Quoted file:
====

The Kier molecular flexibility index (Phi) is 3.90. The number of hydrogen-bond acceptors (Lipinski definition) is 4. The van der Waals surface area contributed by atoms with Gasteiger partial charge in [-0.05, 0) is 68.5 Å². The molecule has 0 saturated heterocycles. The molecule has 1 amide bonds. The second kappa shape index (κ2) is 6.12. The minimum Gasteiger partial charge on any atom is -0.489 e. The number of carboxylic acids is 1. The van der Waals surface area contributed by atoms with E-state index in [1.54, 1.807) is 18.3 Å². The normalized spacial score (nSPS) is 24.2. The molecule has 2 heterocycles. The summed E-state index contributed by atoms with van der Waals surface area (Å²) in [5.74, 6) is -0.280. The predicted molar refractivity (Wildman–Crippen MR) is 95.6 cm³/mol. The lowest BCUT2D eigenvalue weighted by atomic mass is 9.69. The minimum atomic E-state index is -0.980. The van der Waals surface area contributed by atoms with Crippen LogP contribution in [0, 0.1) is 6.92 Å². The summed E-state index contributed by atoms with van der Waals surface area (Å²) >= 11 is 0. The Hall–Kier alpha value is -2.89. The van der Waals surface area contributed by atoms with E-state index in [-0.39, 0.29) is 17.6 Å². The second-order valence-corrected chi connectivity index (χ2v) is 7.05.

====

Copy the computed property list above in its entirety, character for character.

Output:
The Kier molecular flexibility index (Phi) is 3.90. The number of hydrogen-bond acceptors (Lipinski definition) is 4. The van der Waals surface area contributed by atoms with Gasteiger partial charge in [-0.05, 0) is 68.5 Å². The molecule has 0 saturated heterocycles. The molecule has 1 amide bonds. The second kappa shape index (κ2) is 6.12. The minimum Gasteiger partial charge on any atom is -0.489 e. The number of carboxylic acids is 1. The van der Waals surface area contributed by atoms with E-state index in [1.54, 1.807) is 18.3 Å². The normalized spacial score (nSPS) is 24.2. The molecule has 2 heterocycles. The summed E-state index contributed by atoms with van der Waals surface area (Å²) in [5.74, 6) is -0.280. The predicted molar refractivity (Wildman–Crippen MR) is 95.6 cm³/mol. The lowest BCUT2D eigenvalue weighted by atomic mass is 9.69. The minimum atomic E-state index is -0.980. The van der Waals surface area contributed by atoms with Crippen LogP contribution in [0, 0.1) is 6.92 Å². The summed E-state index contributed by atoms with van der Waals surface area (Å²) >= 11 is 0. The Hall–Kier alpha value is -2.89. The van der Waals surface area contributed by atoms with E-state index in [-0.39, 0.29) is 17.6 Å². The second-order valence-corrected chi connectivity index (χ2v) is 7.05.